Paris put down Kali and turned toward the most distinguishing feature of Geneva’s living room, an entire wall of albums, rows and rows, worn and dusty, but with all the integrity of the well-used and well-cared for. He passed them on his way out. In the foyer, he stood facing the door to Tatum’s apartment.

Inside, unlike at Geneva’s, there would be no trinkets, papers, and collections. If it weren’t for the dozen or so plants, Tatum’s apartment would be stark. A foam sofa. A coffee table and a secondhand orange chair and ottoman. Nothing hung on the walls, though she did paint one of them a pale, sage green and another displayed a floor-to-ceiling, jagged crack from an earthquake long past. The surrounding mountains rose on active faults. The city sat in a bedrock bowl filled with sediment. Paris had heard it compared to a bowl of pudding. Tap the bowl and the bowl shakes, but the pudding shakes even more.

Though Paris fingered the key in his pocket, he forced himself to turn away. He left the duplex and backtracked toward downtown, thinking about the debt he owed to Tatum. He had looked at the pictures. He had violated her privacy. Stole intimacy. He meant to pay her back.


Home by 5:45 a.m., Paris descended the steps to his basement apartment beneath a barbershop. He tossed his keys into the ashtray near the door and pulled off his work boots. He stashed them, brown and crumpled, in a closet in the far corner of his apartment. In the bath- room, he turned on the faucet in the tub and washed his feet, scrubbed the bottoms cool, uncrowded the toes and let water pour through their gutters.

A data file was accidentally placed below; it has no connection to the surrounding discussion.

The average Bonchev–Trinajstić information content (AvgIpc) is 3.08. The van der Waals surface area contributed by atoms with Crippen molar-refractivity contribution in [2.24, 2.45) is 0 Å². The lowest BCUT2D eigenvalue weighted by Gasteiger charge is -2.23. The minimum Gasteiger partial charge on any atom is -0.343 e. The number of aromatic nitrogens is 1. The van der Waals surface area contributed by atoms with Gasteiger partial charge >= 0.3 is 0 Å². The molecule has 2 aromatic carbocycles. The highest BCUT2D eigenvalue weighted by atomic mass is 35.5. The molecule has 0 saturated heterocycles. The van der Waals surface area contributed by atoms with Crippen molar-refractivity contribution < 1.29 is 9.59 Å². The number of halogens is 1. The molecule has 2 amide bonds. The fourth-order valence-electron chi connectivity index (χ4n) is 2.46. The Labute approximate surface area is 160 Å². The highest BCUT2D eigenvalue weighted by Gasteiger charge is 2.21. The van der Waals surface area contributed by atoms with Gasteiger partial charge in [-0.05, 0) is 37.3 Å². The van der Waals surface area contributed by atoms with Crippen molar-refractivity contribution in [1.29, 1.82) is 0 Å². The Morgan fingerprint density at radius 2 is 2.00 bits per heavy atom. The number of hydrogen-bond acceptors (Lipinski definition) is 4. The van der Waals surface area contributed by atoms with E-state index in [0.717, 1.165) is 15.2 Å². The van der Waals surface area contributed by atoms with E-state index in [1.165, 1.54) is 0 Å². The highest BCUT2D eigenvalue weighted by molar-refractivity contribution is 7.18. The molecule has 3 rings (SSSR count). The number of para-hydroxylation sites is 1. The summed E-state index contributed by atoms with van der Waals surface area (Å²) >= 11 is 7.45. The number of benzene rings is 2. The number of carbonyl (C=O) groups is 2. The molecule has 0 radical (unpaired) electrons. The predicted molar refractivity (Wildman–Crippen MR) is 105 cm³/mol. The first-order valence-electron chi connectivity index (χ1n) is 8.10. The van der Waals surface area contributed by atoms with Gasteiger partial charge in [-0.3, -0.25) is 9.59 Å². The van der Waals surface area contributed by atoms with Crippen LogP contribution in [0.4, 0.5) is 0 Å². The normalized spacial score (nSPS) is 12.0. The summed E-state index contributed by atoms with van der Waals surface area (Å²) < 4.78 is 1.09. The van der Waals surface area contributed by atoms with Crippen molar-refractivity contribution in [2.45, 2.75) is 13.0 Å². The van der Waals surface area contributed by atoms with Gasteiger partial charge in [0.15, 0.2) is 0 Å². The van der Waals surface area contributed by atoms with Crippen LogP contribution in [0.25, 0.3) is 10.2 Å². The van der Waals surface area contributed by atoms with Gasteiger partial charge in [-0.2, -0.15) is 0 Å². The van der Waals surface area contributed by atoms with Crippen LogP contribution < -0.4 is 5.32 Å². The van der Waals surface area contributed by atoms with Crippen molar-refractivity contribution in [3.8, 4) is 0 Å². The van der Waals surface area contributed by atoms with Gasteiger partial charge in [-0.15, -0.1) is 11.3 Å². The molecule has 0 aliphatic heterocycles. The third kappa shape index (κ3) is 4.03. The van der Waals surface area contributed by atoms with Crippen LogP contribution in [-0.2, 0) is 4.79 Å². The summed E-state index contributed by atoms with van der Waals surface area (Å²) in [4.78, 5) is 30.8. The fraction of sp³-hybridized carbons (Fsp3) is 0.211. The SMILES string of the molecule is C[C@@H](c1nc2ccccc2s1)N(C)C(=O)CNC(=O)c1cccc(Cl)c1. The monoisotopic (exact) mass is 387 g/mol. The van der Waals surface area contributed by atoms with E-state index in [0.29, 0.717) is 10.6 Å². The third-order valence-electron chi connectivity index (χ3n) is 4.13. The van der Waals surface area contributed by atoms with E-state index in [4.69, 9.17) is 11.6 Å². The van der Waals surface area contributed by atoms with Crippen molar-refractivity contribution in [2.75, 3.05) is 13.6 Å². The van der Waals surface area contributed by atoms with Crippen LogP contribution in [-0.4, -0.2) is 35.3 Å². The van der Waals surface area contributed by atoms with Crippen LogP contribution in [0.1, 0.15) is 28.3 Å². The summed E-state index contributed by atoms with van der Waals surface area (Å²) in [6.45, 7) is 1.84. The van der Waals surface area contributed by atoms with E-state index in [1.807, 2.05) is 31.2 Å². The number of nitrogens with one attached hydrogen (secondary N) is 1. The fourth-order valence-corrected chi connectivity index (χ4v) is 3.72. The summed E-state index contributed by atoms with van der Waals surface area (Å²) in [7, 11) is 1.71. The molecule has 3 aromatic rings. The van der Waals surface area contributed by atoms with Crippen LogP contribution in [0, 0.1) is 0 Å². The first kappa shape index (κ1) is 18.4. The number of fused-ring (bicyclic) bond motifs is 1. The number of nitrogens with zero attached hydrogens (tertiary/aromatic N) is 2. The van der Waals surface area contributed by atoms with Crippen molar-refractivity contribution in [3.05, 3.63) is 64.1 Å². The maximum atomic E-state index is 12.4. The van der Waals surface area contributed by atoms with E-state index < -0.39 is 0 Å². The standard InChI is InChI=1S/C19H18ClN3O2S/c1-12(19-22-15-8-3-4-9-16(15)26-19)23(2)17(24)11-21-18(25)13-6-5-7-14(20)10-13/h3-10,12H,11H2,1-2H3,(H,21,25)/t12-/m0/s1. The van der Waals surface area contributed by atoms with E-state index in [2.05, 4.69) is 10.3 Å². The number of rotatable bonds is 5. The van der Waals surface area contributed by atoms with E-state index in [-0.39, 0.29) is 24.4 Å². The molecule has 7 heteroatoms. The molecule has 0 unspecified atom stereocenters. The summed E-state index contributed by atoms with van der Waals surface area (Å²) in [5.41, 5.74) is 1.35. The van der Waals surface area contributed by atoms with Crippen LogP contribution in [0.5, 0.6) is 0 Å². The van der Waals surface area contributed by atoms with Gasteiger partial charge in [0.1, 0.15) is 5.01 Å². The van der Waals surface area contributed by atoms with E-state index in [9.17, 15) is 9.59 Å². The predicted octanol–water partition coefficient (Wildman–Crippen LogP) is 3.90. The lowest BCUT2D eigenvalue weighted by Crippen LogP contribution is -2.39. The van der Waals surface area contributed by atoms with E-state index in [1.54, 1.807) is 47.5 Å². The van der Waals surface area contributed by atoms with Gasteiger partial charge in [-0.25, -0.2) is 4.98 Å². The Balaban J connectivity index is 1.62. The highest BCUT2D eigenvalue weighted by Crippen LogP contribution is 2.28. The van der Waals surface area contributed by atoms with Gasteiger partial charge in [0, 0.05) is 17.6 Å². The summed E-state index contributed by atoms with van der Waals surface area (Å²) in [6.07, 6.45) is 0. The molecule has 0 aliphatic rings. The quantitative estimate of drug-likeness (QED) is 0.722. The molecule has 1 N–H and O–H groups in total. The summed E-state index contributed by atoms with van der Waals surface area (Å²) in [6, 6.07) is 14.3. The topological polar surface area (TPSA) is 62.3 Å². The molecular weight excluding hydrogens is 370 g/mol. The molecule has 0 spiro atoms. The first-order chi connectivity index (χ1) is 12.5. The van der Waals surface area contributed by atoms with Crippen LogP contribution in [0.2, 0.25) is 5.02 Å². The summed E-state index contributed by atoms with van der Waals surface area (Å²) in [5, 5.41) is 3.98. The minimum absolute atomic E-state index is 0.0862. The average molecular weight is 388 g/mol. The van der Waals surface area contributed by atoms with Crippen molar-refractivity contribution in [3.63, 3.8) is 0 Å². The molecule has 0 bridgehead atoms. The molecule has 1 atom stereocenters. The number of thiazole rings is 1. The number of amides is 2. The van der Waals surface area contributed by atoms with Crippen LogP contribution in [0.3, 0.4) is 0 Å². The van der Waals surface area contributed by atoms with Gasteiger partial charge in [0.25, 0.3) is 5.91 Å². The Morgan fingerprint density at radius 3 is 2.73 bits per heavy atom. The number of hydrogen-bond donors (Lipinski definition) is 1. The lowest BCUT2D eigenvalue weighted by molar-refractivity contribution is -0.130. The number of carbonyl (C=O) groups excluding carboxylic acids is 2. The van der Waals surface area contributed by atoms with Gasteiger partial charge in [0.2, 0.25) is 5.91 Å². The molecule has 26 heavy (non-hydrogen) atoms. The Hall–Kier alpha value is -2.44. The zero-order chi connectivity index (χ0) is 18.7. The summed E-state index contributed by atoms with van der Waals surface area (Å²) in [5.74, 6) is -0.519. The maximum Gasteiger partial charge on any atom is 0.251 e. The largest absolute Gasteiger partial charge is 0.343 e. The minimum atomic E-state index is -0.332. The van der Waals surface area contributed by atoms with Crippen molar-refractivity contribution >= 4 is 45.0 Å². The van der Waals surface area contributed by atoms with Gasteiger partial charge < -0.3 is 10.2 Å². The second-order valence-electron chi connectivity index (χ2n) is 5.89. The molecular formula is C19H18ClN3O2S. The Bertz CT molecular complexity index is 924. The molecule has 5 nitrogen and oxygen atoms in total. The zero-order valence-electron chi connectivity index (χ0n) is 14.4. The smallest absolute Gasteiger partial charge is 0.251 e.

Feet cold and clean, he returned to the main room. A bathroom and a main room, that was the extent of his apartment. He thought of the main room as having stations where assigned activities were performed. Not unlike the Stations of the Cross, each spot had its designated theme: Paris Cooks for the Hundredth Time, Paris Stares Out the Window, Paris Draws, Paris Sleeps. More humble than even Tatum’s, he had no sofa, just the kitchen table and two aluminum chairs that came with the apartment. His bed was a mattress on the floor.

He went to the stretch of wall that amounted to his kitchen and opened the drawer where he kept his pile of sketches. He reached to the bottom and pulled out a clean sheet. Leaning on the counter, he sketched Tatum’s silhouette in the corridor of keno machines and tables that flanked her as she had left the Deluxe. He wasn’t drawing seriously. Just doodling. Though, he thought, just maybe, he could finish a picture like this, something done from behind. No eyes for the sketching hand to tangle on. No eyes to break the flow and create that nervous energy that says, Do the dishes. Take a nap. Jerk off.